What would you like to find here?

Friday, February 29, 2008

what's in your pantry?

One of the papers in Boston - I forget which one - occasionally does a small feature column on local chefs, and they always ask them what they have in their cabinet. It's the sort of put 'em on the spot tabloid inquisition that foodies and gourmands find risqué. Outside of the kitchen we're an easy lot to satisfy, generally, and just reading about what someone else uses in their weekly cooking is to us exotic, sensual & erotic, bordering on pornographic. I mean, really, really spicy.

Now and again, when I open my own cupboard, I fantasize about being asked the same question in an interview.

We keep a well stocked stash of spices & etcetera that most people might find a bit unusual. I've come to consider them nearly indispensable to have on hand. So, too, does Cheryl. Despite that I don't label my spices & she often has to call me over to locate or identify something for her, today I got a surprise package in the mail which contained four moderate sized baggies of fresh powdery spices. Talk about pandering and procuring - I felt like a drug fiend on a red letter day.

What Cheryl bought for me - for us - was a new supply of smoked paprika, urfa bebir pepper, chinese chile & something even I have never encountered before in powder form -worcestershire. Apparently it can be gotten as a dry rub or to mix as a baste or marinade. Who knew?

I like that gal. She's sly, mischievous, surprising & she's an enabler.

To commemorate the surprise gift I immediately grabbed the camera and took a photograph:

She found these online at World Spice Merchants in Seattle, WA. I've already pored over every picture of their spices, reading each description, savoring the pre-endorphinic ecstasy that they create with my vulnerable, weak & poor willed imagination. I realize it's a problem but I can't decide if I need to form a support group or a rock house...

For your own bemusement, here is how I would answer the question "What is in your cupboard?" To me, they are inessential essentials: I could get by without them, but why should I? There is often a use for them in something I am interested in creating.

In addition to the standards - pepper, salt, basil, oregano, thyme, etc. - here's the list:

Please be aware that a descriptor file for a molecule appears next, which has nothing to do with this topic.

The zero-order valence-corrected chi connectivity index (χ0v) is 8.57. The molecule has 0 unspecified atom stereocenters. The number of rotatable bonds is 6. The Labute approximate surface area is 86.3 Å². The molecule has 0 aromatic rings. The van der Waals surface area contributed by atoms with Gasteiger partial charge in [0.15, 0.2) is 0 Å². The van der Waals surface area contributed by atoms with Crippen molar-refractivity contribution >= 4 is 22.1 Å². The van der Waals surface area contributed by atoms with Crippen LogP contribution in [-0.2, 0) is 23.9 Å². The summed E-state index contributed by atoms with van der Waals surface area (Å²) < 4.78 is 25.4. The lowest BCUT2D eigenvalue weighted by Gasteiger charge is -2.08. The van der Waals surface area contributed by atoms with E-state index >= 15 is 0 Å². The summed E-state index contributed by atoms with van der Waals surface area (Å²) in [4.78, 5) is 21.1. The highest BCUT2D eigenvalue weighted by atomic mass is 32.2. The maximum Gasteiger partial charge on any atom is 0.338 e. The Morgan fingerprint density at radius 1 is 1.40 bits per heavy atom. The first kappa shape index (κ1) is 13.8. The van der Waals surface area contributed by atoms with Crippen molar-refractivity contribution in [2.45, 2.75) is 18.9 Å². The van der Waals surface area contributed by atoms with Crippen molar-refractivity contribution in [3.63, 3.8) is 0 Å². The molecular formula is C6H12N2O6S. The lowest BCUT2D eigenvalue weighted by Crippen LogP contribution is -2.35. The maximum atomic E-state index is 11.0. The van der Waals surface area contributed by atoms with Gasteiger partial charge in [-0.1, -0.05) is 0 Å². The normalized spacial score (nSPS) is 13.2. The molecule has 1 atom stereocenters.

Smoked Paprika
Urfa Pepper
Aleppo Pepper
Curry Leaf
Lemon Grass
Kaffir Lime Leaf
Tamarind Paste
Pomegranate Molasses
Rose Water
Rose Paste
Grains of Paradise
assorted dried spicy chiles, mostly extremely hot
Smoked Salt


and some curious & useful ingredients such as Bolivian Rose salt, Coconut & Lime Smoked salt from Bali, and Mango powder, which we found was great to put into smoothies.

I won't bother explaining what they are here or how you might use them - I'll leave that up to your own imagination & for your own discovery - but I did want to mention a few books that you will find worth checking out.

Spice: Flavors of the Eastern Mediterranean by Anna Sortun, the owner & chef of Oleana Restaurant in Cambridge, MA.

Cheryl received this book belatedly for her birthday in 2006, and it came so close to my own birthday that I saw it as a highly auspicious arrival. We haven't tried too many of the recipes yet - we are slowly savoring the joy of discovery and exploration - but Cheryl did make me a wonderful birthday meal using several recipes from it. Auspicious, I tell you.

Ethnic cuisine: The flavor-principle cook book by Elizabeth Rozin. This one may be a little hard to track down, but it is a great book to use for getting started in better understanding the correlation between spices & cuisine. She has also written several other books including Crossroads Cooking: The Meeting and Mating of Ethnic Cuisines - from Burma to Texas in 200 Recipes & Ethnic Cuisine: How to Create the Authentic Flavors of Over 30 International Cuisines.

Extending the Table: A World Community Cookbook by Joetta Handrich Schlabach. This book has a great selection of simple to make recipes from cultures all over the world. I believe there is a companion cook book published as well. It can also be found at 10,000 Villages.

1 comment:

cheryl said...

sweetie - Such a wonderful and well written post! You're making me blush!

Read what some nice people have to say about my spices:"

Some mornings, I just stand in the kitchen alone and sniff Elliotts' spice. Then I'm somehow ready to start my day. And, oh yes, Elliott's spice IS great for cooking. Your eating habit will literally get "spiced up"."~ Tomoko Deeney (TADworks)

"I’ve almost never finished a full jar of spice and I’ve used several jars of Elliott’s spices in a matter of months. They are very unique and full of different flavors without being too salty or overpowering. They get my highest recommendation. Try them and you will love them."~ Keith Brisebois

"Elliott’s Green Thai is the most amazing spice... perfect for tacos, fish, chicken or beef. Once you’ve tried it, you won’t be able to cook without it!"~ Chrissie Henry

"I hadn't really explored the world of spices until this mixture somehow found its way into my cupboard. I had lived a fairly plain sea salt and cracked pepper food life, until this came along. I enjoy the 'kick' it has on my palate. And still the blend lends itself to good eatin'."~ Rachel Wilson

"Having a jar of Elliott's spice blends in my cupboard I feel as if I have been instantly transformed into a fantastic chef. Dishes I would normally feel intimidated to try - Curried Cauliflower, Tandori Chicken, Morrocan Lamb Stew - now feel within reach. Thank you, Elliott for opening up a whole world, literally, of fabulous food!"~ Alicia Pritt

"Filled a void in my life."~ Elizabeth (from Russia)